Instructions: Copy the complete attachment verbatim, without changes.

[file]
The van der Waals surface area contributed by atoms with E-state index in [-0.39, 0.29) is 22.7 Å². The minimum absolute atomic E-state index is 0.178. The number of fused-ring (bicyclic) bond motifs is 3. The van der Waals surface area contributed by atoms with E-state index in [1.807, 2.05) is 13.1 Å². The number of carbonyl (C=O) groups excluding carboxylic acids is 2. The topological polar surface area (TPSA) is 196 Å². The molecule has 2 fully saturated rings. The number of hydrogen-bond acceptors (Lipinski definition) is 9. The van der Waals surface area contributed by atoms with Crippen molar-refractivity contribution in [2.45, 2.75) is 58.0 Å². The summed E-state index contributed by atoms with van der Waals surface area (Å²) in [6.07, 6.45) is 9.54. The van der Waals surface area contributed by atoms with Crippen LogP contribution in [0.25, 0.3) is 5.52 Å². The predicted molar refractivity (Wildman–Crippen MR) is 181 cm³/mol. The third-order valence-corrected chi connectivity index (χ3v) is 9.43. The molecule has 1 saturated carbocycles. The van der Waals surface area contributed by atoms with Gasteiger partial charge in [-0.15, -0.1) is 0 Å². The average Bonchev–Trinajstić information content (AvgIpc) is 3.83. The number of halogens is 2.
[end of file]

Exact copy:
The van der Waals surface area contributed by atoms with E-state index in [-0.39, 0.29) is 22.7 Å². The minimum absolute atomic E-state index is 0.178. The number of fused-ring (bicyclic) bond motifs is 3. The van der Waals surface area contributed by atoms with E-state index in [1.807, 2.05) is 13.1 Å². The number of carbonyl (C=O) groups excluding carboxylic acids is 2. The topological polar surface area (TPSA) is 196 Å². The molecule has 2 fully saturated rings. The number of hydrogen-bond acceptors (Lipinski definition) is 9. The van der Waals surface area contributed by atoms with Crippen molar-refractivity contribution in [2.45, 2.75) is 58.0 Å². The summed E-state index contributed by atoms with van der Waals surface area (Å²) in [6.07, 6.45) is 9.54. The van der Waals surface area contributed by atoms with Crippen LogP contribution in [0.25, 0.3) is 5.52 Å². The predicted molar refractivity (Wildman–Crippen MR) is 181 cm³/mol. The third-order valence-corrected chi connectivity index (χ3v) is 9.43. The molecule has 1 saturated carbocycles. The van der Waals surface area contributed by atoms with Gasteiger partial charge in [-0.15, -0.1) is 0 Å². The average Bonchev–Trinajstić information content (AvgIpc) is 3.83. The number of halogens is 2.